In this study, we describe the natural history of cutaneous HPV infection in a cohort of 209 healthy men in Tampa, Florida. We evaluated a spectrum of epidemiological measures including risk factors associated with prevalence, persistence and incidence across two genera of cutaneous HPV infection. We observed that cutaneous HPV is highly prevalent in men and that, age and blistering sunburn are significant risk factors for cutaneous β HPV infection in men.

Material and Methods

Study population

The study population for the current analysis comprises a sub-cohort of men who participated in the U.S. site of the HPV infection in men (HIM) study, a large, multi-national prospective cohort study of the natural history of HPV infection in men [26], [27]. The HIM study methods have been described in detail previously [26], [27]. Briefly, between July 2005 and September 2009, study participants were recruited to the HIM study in Tampa, Florida, through mass advertisement targeted to university students, faculty, staff and members of the general population. Inclusion criteria were: 1) men aged 18–70 years; 2) reside in Florida; 3) have had no prior diagnosis of penile or anal cancers; 4) have never been diagnosed with genital and/or anal warts; 5) have not participated in an HPV vaccine study; 6) have no prior diagnosis of HIV/AIDS; 7) have no current penile discharge or burning during urination; 8) were not currently being treated for an STD; 9) have not been imprisoned or homeless during last 6 months; and 10) had not been in a drug or alcohol treatment program over the last 6 months at enrollment. Between November 2008 and June 2010, 1,082 participants in the HIM study were invited to participate in a supplemental study of the natural history of cutaneous HPV infection, requiring additional biospecimen collection. In the parent HIM study, the participants were followed every six months up to four years of follow-up. Nine hundred and sixty seven men enrolled in the parent HIM study had at least one sample of eyebrow hair or skin swab at their baseline visit. Of these 967 men, 965 men (99.8%) had three samples (one sample of eyebrow hair and one skin swab sample each, from sun exposed and unexposed skin), at their baseline visit. 89.4% and 66.7% men had all three samples at two and three visits, respectively. In order to maximize our observation time and facilitate estimation of incidence and persistence, the sub-study was restricted to those men who had all three samples for at least 4 visits (n = 211). Of these, 209 men had viable samples and were included in the final analysis.

Ethics statement

Written informed consent was obtained from all participants in the parent study, and a separate addendum to the consent was completed by all participants in the sub-study. The parent study and sub-study protocols were approved by institutional review boards at each recruiting site, including the Human Subjects Committees of the University of South Florida, the Ludwig Institute for Cancer Research, São Paulo, Brazil, the Centro de Referencia e Tratamento de Doencas Sexualmente Transmissiveis e AIDS, Brazil, and the National Institute of Public Health of Mexico, as described previously [27].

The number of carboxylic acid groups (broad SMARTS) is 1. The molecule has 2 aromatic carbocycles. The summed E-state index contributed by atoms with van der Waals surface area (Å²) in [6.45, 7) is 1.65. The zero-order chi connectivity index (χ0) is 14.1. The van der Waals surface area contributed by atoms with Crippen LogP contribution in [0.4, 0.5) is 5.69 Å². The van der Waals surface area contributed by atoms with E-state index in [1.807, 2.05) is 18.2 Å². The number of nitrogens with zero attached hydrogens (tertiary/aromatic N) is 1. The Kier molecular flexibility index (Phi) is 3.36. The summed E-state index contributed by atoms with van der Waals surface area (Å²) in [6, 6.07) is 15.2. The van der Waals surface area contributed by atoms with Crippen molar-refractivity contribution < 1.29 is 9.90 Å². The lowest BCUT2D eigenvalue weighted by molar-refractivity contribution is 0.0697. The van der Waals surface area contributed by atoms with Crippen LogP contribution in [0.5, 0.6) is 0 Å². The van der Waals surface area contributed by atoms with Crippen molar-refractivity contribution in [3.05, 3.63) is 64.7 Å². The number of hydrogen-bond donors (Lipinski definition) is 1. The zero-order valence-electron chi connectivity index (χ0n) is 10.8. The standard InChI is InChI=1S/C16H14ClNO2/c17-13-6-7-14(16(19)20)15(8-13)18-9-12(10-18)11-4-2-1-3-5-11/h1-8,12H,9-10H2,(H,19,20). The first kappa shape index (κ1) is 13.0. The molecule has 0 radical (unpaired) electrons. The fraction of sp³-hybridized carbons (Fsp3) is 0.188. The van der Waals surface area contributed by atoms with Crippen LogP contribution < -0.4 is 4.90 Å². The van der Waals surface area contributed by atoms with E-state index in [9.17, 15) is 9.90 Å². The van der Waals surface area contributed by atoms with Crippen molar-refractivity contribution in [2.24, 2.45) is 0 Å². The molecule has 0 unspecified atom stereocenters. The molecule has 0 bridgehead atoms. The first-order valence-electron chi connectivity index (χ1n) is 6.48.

Data collection

Questionnaires.

At the enrollment visit, HIM study participants completed a comprehensive self-administered questionnaire with information on demographics (age, race, education, and marital status), socioeconomic status, medical history, smoking status, alcohol consumption, and sexual history. Additional questions on risk factors for skin cancer (skin's reaction to season's first sun exposure, history of blistering sunburn, etc.) were added to the cutaneous HPV sub-study.

Eyebrow hairs and swabs of normal skin.

Although, in the parent HIM study, swabs from both sun exposed and unexposed skin were collected, only swabs from sun-exposed skin were used for HPV DNA measurement in the present sub-study due to limited funding. A 5×5 cm area of normal, sun exposed skin, from the top of forearm, was pre-wetted (0.9% NaCl) and swabbed back and forth five times using a cotton-tipped Dacron swab (Digene, Gaithersburg, MD, USA). All swabs were placed in a separate vial and preserved in 500 µl Digene Standard Transport Medium (STM) for HPV DNA testing. Three to four hairs were plucked from each eyebrow (6–8 eyebrow hairs per individual) using disposable tweezers. Hairs with attached follicles were snap frozen in liquid nitrogen. All tissues were stored at −70°C until testing for cutaneous HPV DNA.

DNA extraction from skin swabs and eyebrow hair.

DNA extraction was performed at the International Agency for Research on Cancer in Lyon, France, using the Qiagen BioRobot EZ1 with the EZ1 DNA tissue kit according to the manufacturer's instructions (Qiagen, Hilden, Germany). Briefly, the Dacron swabs were carefully cut into an Eppendorf tube using scissors and incubated overnight in proteinase K and buffer G2 (Qiagen, Hilden, Germany) at 56°C. An EZ1 DNA Forensic protocol was used to extract the DNA from eyebrow hairs according to the manufacturer's instructions. To monitor the possible occurrence of cross-contamination between the different specimens during DNA extraction, tubes containing buffer only were also included (one tube with buffer every ten specimens).

Viral DNA detection using Multiplex PCR/Luminex assay.